Printer Friendly

Assessment of Epstein-Barr virus association with pediatric non-Hodgkin lymphoma in immunocompetent and in immunocompromised patients in Argentina. (Original Articles).

Epstein-Barr virus (EBV) is one of 8 known human herpesviruses. It infects the vast majority of mankind, with a prevalence in the total population ranging from 80% to 90%, (1) and although it is etiologically associated with several diseases, by and large it establishes a lifelong silent infection. (2)

Latent membrane protein-1 (LMP-1) and Epstein-Barr nuclear antigen-2 (EBNA-2) are the 2 EBV latency proteins associated with cellular growth regulation. It is well known that LMP-1 exerts transforming effects on continuous rodent fibroblast cell lines (1) and that it also protects against apoptosis by enhancing expression of the bcl-2 proto-oncogene. (3)

Two EBV types circulate in most human populations, types 1 and 2, which differ only in a few latency genes, particularly nuclear antigens EBNA-2, EBNA-3a, EBNA-3b, and EBNA-3c. Epstein-Barr virus type 1 is more common in developed countries, whereas EBV type 2 is more prevalent in Africa. In addition, type 1 has proven in vitro to be a more potent transformer of B cells than type 2. (1)

In recent years, serologic and molecular assays have provided evidence that EBV is associated with several malignancies. Besides Burkitt lymphoma, EBV is now suspected as a pathogenic agent in other non-Hodgkin lymphomas (eg, acquired immune deficiency syndrome [AIDS]-associated, posttransplant, and nasal T/natural killer cell), Hodgkin lymphoma, nasopharyngeal carcinoma, lymphoepithelioma-like carcinoma, and gastric adenocarcinoma, as well as leiomyosarcoma and leiomyoma associated with immunosuppression. Because EBV-related malignancies may occur throughout life, the epidemiology of primary EBV infection, particularly its age at onset, has a potential relevance to understanding the etiology of these cancers. (4)

Lymphomas constitute approximately 10% of all childhood cancers in developed countries; the incidence of non-Hodgkin lymphomas (NHL) increases steadily throughout life, and children younger than 16 years of age account for only 3% of all patients with NHL. Pediatric NHL may be divided into 3 major histologic categories, as follows: lymphoblastic lymphoma, Burkitt lymphoma, and large cell lymphoma. (5)

Epstein-Barr virus expression has been reported to correlate with its clinical course in adult NHL, in both immunocompromised and immunocompetent patients, (6-9) as well as in pediatric patients of developed countries, especially concerning Burkitt lymphoma. (10,11) The aims of the present study were to analyze EBV expression in a pediatric population with NHL in a developing country and to correlate our findings with those reported in other countries and with disease course and outcome.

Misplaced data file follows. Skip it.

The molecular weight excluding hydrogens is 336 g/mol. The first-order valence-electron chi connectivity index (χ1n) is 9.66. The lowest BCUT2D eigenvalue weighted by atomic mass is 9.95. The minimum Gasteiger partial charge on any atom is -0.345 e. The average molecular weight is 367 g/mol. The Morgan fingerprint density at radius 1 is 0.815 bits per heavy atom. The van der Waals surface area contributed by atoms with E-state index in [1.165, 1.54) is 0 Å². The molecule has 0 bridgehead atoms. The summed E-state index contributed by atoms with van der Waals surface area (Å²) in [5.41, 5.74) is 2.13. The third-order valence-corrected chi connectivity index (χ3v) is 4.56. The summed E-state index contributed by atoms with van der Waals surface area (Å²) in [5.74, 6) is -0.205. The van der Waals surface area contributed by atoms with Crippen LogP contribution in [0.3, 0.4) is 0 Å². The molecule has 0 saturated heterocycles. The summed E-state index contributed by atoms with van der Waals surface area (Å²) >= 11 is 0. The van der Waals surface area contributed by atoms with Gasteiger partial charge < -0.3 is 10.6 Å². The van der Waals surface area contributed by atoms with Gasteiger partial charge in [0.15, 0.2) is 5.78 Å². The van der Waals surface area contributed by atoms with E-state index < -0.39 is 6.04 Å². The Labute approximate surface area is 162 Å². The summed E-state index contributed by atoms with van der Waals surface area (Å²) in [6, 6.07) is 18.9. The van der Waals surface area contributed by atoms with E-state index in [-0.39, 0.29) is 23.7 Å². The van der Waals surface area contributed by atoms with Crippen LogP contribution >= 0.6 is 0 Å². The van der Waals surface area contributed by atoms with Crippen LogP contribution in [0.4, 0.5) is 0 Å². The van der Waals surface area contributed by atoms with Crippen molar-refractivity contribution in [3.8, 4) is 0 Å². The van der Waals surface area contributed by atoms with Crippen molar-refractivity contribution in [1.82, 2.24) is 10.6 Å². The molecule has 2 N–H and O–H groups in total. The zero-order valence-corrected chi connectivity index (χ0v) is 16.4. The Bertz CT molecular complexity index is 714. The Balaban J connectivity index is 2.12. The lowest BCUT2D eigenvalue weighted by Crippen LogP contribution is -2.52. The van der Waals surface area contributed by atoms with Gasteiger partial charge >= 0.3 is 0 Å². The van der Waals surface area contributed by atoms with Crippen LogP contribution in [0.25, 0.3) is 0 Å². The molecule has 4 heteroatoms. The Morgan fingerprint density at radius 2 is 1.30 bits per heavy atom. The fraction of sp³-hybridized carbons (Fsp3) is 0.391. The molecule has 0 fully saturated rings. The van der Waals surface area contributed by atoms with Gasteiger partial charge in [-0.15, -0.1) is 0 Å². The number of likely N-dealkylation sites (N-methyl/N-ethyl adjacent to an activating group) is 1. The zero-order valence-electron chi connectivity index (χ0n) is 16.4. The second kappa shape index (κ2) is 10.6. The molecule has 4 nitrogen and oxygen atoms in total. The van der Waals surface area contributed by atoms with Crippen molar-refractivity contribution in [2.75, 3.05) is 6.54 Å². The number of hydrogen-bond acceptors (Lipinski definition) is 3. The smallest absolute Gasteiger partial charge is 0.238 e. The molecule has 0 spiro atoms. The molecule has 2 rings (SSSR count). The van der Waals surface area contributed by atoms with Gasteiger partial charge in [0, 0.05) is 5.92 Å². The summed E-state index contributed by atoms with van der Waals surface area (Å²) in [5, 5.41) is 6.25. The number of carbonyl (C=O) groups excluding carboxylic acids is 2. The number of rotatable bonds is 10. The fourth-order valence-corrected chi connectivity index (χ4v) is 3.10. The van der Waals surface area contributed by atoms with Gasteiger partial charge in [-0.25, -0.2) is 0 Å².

MATERIALS AND METHODS

Patients and Tissue Preparation

Formalin-fixed, paraffin-embedded NHL tissue samples from 32 pediatric patients were collected retrospectively from files at a medical center in Argentina, Ricardo Gutierrez Children's Hospital, from 1993 to 2000.

Diagnosis was made from biopsies taken from the primary tumor. The histologic classification was performed according to schemes for lymphomas (12): 2 anaplastic large null cell lymphoma, 1 anaplastic large T-cell lymphoma, 10 diffuse large B-cell lymphoma (1 with primary immunodeficiency and 1 primary central nervous system lymphoma in a human immunodeficiency virus [HIV]-positive patient), 12 Burkitt lymphoma (2 HIV positive), 1 B lymphoblastic lymphoma, and 6 T lymphoblastic lymphoma (1 with primary immunodeficiency). Median age was 9 years (range 15 months to 16 years), and the male-to-female ratio was 5:3.

LMP-1 Immunohistochemical Staining

Immunostaining was used to localize LMP-1 expression in tumor cells on formalin-fixed, paraffin-embedded tissue sections using monoclonal antibodies CS1-4 (Dako Corporation, Carpinteria, Calif). Protease XIV digestion was used as antigen unmasking procedure to detect LMP-1. Immunohistochemical detection of monoclonal antibodies was performed using a streptavidin-biotin complex-peroxidase detection system (LSAB, Dako) according to the manufacturer's instructions. As a positive control we used a well-known mixed-cellularity Hodgkin lymphoma with specific staining in Reed Sternberg cells.

EBV Detection by Epstein-Barr-encoded RNA In Situ Hybridization

Epstein-Barr-encoded RNAs (EBERs) in situ hybridization was performed on formalin-fixed, paraffin-embedded tissue sections on 3-aminopropyltriethoxy-silane (Sigma Chemical Company, St Louis, Mo) treated slides using fluorescein isothiocyanate-conjugated EBERs oligonucleotides as probes (component of a commercial kit, Novocastra, New Castle upon Tyne, United Kingdom). Detection of hybridized sites was achieved using a monoclonal antibody anti-fluorescein isothiocyanate labeled with alkaline phosphatase (Novocastra), performed according to the manufacturer's instructions. As a positive control for EBERs the same sample as in LMP-1 immunohistochemistry was used.

DNA Isolation

From formalin-fixed, paraffin-embedded biopsies, high molecular weight DNA was isolated by xylol deparaffination, (13) SDS-proteinase K lysis, and phenol-chloroform extraction. (14)

Polymerase Chain Reaction Amplification